The firm is also focusing on in-licensing deals with multinational firms in the chronic space and this could boost its portfolio. Mankind Pharmaceuticals, a key player in acute therapies, has sharpened its focus on chronic therapy drugs
(like anti-diabetics and cardiac) and is eyeing 50 per cent revenue from this segment in three years.
In fact, it recently applied to drugs
Controller General of India (DCGI), seeking approval to start phase 1 human trials of its novel anti-diabetes drug, which has completed animal trials. The compound annual growth rate (CAGR) in the chronic portfolio is 30 per cent and the category contributes around 25-30 per cent of overall revenues. The Rs 6,500-crore privately held firm is eyeing a turnover of over 50 per cent from chronic therapies in the years to come.
Anti-infectives have a broader base for us, but the growth rate in chronic is much faster, said Arjun Juneja, director, operations, Mankind Pharma.
He added, “We expect to have at least 50 per cent share from chronic therapies in the next three to four years.” It had launched a product in the female hormone space, dydrogesterone, in December 2019.
With the launch, the company has become the first Indian and second global firm to develop the drug, which is a generic version of Abbott’s Duphaston.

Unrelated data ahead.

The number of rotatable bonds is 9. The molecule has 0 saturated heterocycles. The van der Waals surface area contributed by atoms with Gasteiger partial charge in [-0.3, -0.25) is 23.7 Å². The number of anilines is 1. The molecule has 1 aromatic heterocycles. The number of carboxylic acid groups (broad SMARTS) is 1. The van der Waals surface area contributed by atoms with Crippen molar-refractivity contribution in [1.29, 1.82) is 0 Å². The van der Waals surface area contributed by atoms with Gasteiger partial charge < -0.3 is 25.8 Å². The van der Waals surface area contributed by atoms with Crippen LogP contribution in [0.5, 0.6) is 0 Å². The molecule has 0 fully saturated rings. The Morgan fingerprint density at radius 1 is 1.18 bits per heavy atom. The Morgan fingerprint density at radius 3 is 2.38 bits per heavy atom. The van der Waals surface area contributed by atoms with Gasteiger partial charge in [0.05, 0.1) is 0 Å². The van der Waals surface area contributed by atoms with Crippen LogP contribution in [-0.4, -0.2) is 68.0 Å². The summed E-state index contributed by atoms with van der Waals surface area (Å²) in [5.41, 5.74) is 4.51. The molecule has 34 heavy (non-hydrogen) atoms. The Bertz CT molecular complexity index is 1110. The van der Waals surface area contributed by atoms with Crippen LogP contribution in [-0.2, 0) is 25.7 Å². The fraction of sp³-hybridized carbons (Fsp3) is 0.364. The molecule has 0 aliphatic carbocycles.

Juneja said that Mankind’s brand has touched a turnover of Rs 50 crore in around a year of its launch. Abbott has a turnover of around Rs 400 crore from this product, he added.
The firm is also focusing on in-licensing deals with multinational firms in the chronic space and this could boost its portfolio.
Mankind will conduct phase 1 clinical trials for the novel drug in the anti-diabetic space. MKP10241, a patented novel chemical entity, has been developed in-house.
Juneja said “Our product works on GPR-119 inside the body. It’s mechanism of action is distinct from gliptins and gliflozins (two popular classes of anti-diabetic drugs).”
This new drug controls the intake of food and your appetite, which in turn, controls the secretion of insulin in the body. That is how it has an impact on GPR cells, which tells the body how much insulin to secrete. “If one needs to take more food to ensure secretion of insulin, it will make you eat more, and vice versa. It has a dual mechanism – it induces appetite or reduces it as required in individuals,” he said.
The product has been under development for about four years, and if all goes well, it will take around five-six years to hit the market.